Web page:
two story dwelling-house, and an excellent barn, and two cow-houses and an excellent orchard; for further particulars enquire of the subscriber, living on the premises, who will give an indisputable title of the same.
Amos Dorman. November, 19th, 1794.

347. WH Sat Nov 22, 1794: We the subscribers being appointed by the hon. court of probate, for the district of Pomfret on the 4th day of
Nov. 1794, commissioners to receive and examine the claims of the creditors, to the estate of Moses Horton, late of Ashford, inWindham
county deceased, represented insolvent, and our return thereof to make in six months, from the said 4th Nov. 1794, do hereby notify the
creditors to said estate, that we shall attend on said business of our appointment, at the dwelling-house of Isaac Perkins, Esq inn-holder in
said Ashford, on the first and last Mondays of April next, at nine o’clock A.M. on each of said days. Abel Simmons, Richard Smith,
Commissioners. Ashford, 8th Nov. 1794.

348. WH Sat Nov 22, 1794: Strayed from the subscriber some time in May last, a dark red one year old Steer a little white on the rump, no ear mark: whoever will receive and give information so that he may be had, shall be well rewarded by, John Robinson, Coventry, Nov. 10, 1794.

349. WH Sat Nov 22, 1794: Dr. Dana’s Ordination Sermon is now published, and ready to be delivered to the inhabitants of the first
society in Windham, at this office.

350. WH Sat Nov 29, 1794: Extract of a letter from a gentleman in London, dated September 12th, 1794. “Two unfortunate victims (Watt and
Downie) have been by the same court who tried Mess. Muir, Palmer, &c. just condemned to suffer death, in the next month; as follows: “To be
hanged by their necks, but not till they are dead; then to be taken down, and their entrails cut out, their hearts to be burnt in their sight, and their bowels thrown in their faces; their bodies to be quartered, and to be at the disposal of his Majesty. Does not horror seize your heart! Do not tears dart into your eyes? Does not indignation arrest your every sense, at reading this worse than devilish sentence, especially when youy are informed that their crime is, walking in the same path that Muir and Palmer walked, but perhaps a step further? Such is the punishment of, or for those who dare openly shew their disapprobation of corrupt Statecraft, and diabolical Priestcraft: you may view yourself happy (among all your inconveniences) that you have escaped from the house of bondage.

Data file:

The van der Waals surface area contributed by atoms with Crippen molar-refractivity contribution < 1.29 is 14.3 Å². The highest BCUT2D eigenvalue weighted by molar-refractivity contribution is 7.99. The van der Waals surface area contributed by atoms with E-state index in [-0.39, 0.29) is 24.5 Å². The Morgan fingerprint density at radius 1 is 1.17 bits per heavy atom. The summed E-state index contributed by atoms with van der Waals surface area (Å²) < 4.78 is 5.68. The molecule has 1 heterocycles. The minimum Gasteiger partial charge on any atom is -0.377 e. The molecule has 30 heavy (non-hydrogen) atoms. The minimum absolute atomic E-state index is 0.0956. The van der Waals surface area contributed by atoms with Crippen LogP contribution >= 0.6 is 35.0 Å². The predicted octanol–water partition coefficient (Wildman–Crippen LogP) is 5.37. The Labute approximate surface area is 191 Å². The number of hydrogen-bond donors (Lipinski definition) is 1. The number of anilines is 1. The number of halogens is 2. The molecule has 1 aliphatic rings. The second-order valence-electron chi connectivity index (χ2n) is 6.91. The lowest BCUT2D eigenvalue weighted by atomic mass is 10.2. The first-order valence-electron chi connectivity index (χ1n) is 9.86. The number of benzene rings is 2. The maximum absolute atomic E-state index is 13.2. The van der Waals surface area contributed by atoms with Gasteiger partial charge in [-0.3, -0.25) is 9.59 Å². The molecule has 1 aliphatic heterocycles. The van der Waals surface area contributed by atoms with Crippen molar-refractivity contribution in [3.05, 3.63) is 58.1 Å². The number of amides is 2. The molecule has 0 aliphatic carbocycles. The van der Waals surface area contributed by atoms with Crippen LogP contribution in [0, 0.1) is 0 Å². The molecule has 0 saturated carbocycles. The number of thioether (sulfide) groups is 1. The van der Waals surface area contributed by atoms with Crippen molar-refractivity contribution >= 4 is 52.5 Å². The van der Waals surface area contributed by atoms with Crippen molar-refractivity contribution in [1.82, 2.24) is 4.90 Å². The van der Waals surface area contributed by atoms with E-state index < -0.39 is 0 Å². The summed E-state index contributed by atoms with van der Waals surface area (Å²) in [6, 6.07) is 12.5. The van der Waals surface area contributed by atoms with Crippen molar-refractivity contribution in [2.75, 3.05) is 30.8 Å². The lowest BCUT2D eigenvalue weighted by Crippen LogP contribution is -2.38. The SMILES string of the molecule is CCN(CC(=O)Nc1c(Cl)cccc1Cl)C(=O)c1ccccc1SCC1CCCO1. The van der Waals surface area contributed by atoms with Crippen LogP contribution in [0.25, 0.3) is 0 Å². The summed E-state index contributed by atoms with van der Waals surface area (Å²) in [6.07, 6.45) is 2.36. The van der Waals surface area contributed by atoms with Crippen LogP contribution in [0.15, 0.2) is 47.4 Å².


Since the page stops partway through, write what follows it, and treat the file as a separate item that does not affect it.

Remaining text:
351. WH Sat Nov 29, 1794: Whitestown, Nov. 5. And Satan came also among them. A gentleman directly from Canandarquie, informs, that 1600 Indians had come in to the treaty on Monday fe’nnight; and also, that Wm. Johnson a British Indian agent, and a Mr. Sreet, the Indian interpreter, from Niagara, were also there; and had found means to collect 26 chiefs in a bye place, and were haranguing of them in the most eloquent and flattering manner, when discovered by the inhabitants; they were using the most persuasive arts together with offers of large presents, to induce the Indians to turn their arms against the United States. The meeting broke up in a disorderly manner. The inhabitants were greatly exasperated at this insolent conduct of British agents; and it is said they gave out, that if Col. Pickering did not cause their arrest, they would inflect upon them the Yankee punishment of tar & feathers.

352. WH Sat Nov 29, 1794: Windham.
Died, Mr. Samuel Linkon, aged 101. He has two brothers now living in this town, one of them in his 94th year, and the other in his 93d year;
and a sister in Tolland, about 90.
Departed this life, at his seat near Princeton, on the 15th inst. in the seventy-second year of his age, the Rev. Dr. John Witherspoon,
President of the College of New Jersey.

353. WH Sat Nov 29, 1794: The Brethren of Moriah Lodge, are desired to meet at the dwelling-house of brother Nathan Grosvenor, in Pomfret, on Wednesday the 3d day of December next, at 9 o’clock A.M. Per order of the worshipful master. Luther Paine, Sec’ry. Canterbury, 25th Nov. 1794.

Back to The Windham Herald Index


Copyright © 2008-20152008
Please send comments to

Home | Query | Town Index | Records | Volunteers | Links
CT GenWeb | CT Archives | US GenWeb